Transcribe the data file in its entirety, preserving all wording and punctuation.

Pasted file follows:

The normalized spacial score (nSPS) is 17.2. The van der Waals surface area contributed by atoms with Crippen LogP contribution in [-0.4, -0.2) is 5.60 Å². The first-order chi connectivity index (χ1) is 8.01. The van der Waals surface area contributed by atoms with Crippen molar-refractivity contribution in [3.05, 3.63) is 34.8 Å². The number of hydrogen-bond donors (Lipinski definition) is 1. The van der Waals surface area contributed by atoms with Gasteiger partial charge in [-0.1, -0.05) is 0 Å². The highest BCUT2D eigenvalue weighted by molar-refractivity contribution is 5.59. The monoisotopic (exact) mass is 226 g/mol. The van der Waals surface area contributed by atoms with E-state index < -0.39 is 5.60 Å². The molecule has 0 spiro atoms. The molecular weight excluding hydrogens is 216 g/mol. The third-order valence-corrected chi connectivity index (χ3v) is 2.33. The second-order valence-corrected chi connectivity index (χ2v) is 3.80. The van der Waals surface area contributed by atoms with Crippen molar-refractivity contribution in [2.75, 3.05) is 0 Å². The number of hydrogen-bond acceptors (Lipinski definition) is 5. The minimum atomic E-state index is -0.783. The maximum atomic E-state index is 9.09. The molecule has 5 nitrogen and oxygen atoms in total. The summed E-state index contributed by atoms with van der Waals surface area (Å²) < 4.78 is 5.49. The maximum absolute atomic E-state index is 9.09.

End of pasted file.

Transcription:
The normalized spacial score (nSPS) is 17.2. The van der Waals surface area contributed by atoms with Crippen LogP contribution in [-0.4, -0.2) is 5.60 Å². The first-order chi connectivity index (χ1) is 8.01. The van der Waals surface area contributed by atoms with Crippen molar-refractivity contribution in [3.05, 3.63) is 34.8 Å². The number of hydrogen-bond donors (Lipinski definition) is 1. The van der Waals surface area contributed by atoms with Gasteiger partial charge in [-0.1, -0.05) is 0 Å². The highest BCUT2D eigenvalue weighted by molar-refractivity contribution is 5.59. The monoisotopic (exact) mass is 226 g/mol. The van der Waals surface area contributed by atoms with E-state index < -0.39 is 5.60 Å². The molecule has 0 spiro atoms. The molecular weight excluding hydrogens is 216 g/mol. The third-order valence-corrected chi connectivity index (χ3v) is 2.33. The second-order valence-corrected chi connectivity index (χ2v) is 3.80. The van der Waals surface area contributed by atoms with Crippen molar-refractivity contribution in [2.75, 3.05) is 0 Å². The number of hydrogen-bond acceptors (Lipinski definition) is 5. The minimum atomic E-state index is -0.783. The maximum atomic E-state index is 9.09. The molecule has 5 nitrogen and oxygen atoms in total. The summed E-state index contributed by atoms with van der Waals surface area (Å²) < 4.78 is 5.49. The maximum absolute atomic E-state index is 9.09.